The information in this article is mostly outdated since sshd has had support for multiple
ListenAddress directives for a good while. However, some of the specific configuration differences mentioned in the article can only be obtained by running separate daemons (the
Match directive in
sshd_config does not support all configuration directives otherwise available in a stand-alone
In the past I have run into the situation where I needed to hook up 2 CentOS GNU/Linux servers to allow the transfer of a large data volume between the both of them. Both servers are internet facing systems and the obvious choice would have been to haul the data across via SCP (secure copy) using the public network interface. Unfortunately, all traffic originating from the public interface was being billed and the entire data transfer would have resulted in a rather hefty bill if I would have used the public internet as transport medium. An additional requirement stipulated that this kind of data transfer would need to happen on a regular basis which would make the use of CD/DVD’s rather cumbersome. Since both boxes had a second NIC, the obvious choice was to connect them via a simple cross cable and to use a non-routable IP range for these NICs. Here is a simplified picture of the network setup:
- eth0: public interface, wired to switch/router, internet facing (IP: 22.214.171.124 & 126.96.36.199)
- eth1: private interface, wired via cross-cable to other server (IP: 10.10.0.1 & 10.10.0.2)
By default, the standard SSHD configuration on CentOS will cause the SSHD to listen on all available network interfaces. In my case that was on
So that is all that would have been required to make the secure copy work across the private network. However, the big disadvantage of this approach is that applied security settings for the running SSH daemon are valid for both networks. Typically, I never allow password based authentication on a public server but rather use SSH private/public keys instead. Additionally, direct root logins are also never allowed. Having to deal with this elevated security turned out to be rather a nuisance because opening terminal sessions and copying files always would have to happen using SSH keys and non-root logins.
To reconcile security and operational requirements I decided to go for the following solution: to run 2 separate SSH daemons, one for each network interface. In my case I called the second SSH daemon serving the private NIC sshd-internal.
The rest of the topic describes the required configuration to get this up and running. All steps have to be replayed on both systems using the applicable IP addresses where necessary. Replace the IP addresses in the listings with IP addresses that are valid for your setup.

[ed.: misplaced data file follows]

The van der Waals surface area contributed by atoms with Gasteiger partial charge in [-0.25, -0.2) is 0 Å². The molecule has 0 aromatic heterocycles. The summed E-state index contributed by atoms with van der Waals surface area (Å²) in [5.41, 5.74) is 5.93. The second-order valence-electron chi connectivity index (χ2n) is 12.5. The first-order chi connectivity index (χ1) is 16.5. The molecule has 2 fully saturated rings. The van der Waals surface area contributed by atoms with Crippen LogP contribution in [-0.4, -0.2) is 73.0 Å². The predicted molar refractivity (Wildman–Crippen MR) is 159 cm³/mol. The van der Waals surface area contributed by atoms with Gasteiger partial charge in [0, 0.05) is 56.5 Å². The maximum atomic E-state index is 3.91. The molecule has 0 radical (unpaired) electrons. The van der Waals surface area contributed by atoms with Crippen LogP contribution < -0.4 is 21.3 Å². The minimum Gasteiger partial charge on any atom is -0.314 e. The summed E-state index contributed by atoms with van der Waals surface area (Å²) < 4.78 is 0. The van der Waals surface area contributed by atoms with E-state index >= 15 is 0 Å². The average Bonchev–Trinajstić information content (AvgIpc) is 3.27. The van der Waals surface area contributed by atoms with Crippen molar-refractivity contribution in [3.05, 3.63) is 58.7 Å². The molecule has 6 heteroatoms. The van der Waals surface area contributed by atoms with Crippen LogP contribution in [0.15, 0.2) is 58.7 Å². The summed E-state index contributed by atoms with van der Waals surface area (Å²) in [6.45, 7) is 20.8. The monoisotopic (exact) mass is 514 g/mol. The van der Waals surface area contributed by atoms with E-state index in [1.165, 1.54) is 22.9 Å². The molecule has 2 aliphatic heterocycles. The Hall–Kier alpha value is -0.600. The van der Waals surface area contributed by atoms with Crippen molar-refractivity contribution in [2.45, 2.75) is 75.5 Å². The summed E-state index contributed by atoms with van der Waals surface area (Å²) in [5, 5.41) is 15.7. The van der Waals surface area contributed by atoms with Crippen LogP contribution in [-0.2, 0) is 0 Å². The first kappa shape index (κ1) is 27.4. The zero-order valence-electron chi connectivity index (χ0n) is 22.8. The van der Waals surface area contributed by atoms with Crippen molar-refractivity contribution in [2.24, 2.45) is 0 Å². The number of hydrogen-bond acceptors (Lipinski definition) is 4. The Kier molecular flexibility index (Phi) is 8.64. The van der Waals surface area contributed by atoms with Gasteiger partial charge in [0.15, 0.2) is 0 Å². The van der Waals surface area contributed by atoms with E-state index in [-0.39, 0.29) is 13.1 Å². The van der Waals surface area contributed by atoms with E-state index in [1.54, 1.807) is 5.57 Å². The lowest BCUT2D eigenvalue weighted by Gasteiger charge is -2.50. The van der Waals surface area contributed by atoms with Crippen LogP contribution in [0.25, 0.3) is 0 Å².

SSH daemon configuration
We start with creating a new
sshd_config file in
sshd_config-internal configuration file we can relax the security settings a bit and we change the ListenAddress directive so that the
sshd-internal will only listen on the private network interface:
Additionally, we also change the ListenAddress directive in the default
sshd_config file. This time to make sure the standard SSH daemon will only listen on the public network interface:
In order to completely isolate both SSHD binaries from their start/stop sequence in
/etc/rc.d/init.d we make a copy of the current sshd binary:
Next, we tackle the start/stop sequence as we want to able to independently start & stop both daemons. We therefore copy the default SSH daemon start file:
Then we need to edit the new sshd-internal start/stop script to reflect paths to the sshd-internal instance:
Notice that I did not only change the path to the new sshd binary and configuration file but also to a new PID file. The new *sshd-internal *init script will try to source a configuration file in
/etc/sysconfig/sshd-internal. In this configuration file we will tell the SSH daemon to start up with a different SSHD configuration file from the default
If your system has PAM enabled you will also need to provide a separate PAM configuration file for the new sshd-internal service. To keep things easy we are just going to link to the default sshd configuration file for PAM:
Finally we can (re-)start both SSH daemons with their split setup:
The advantage of providing a separate sshd-internal binary through a symbolic link to the original sshd is that both running SSH daemons will always use the same application version. This is also true after an update of its RPM package for example.
Make sure your firewall disallows traffic towards the private network interface from the outside world.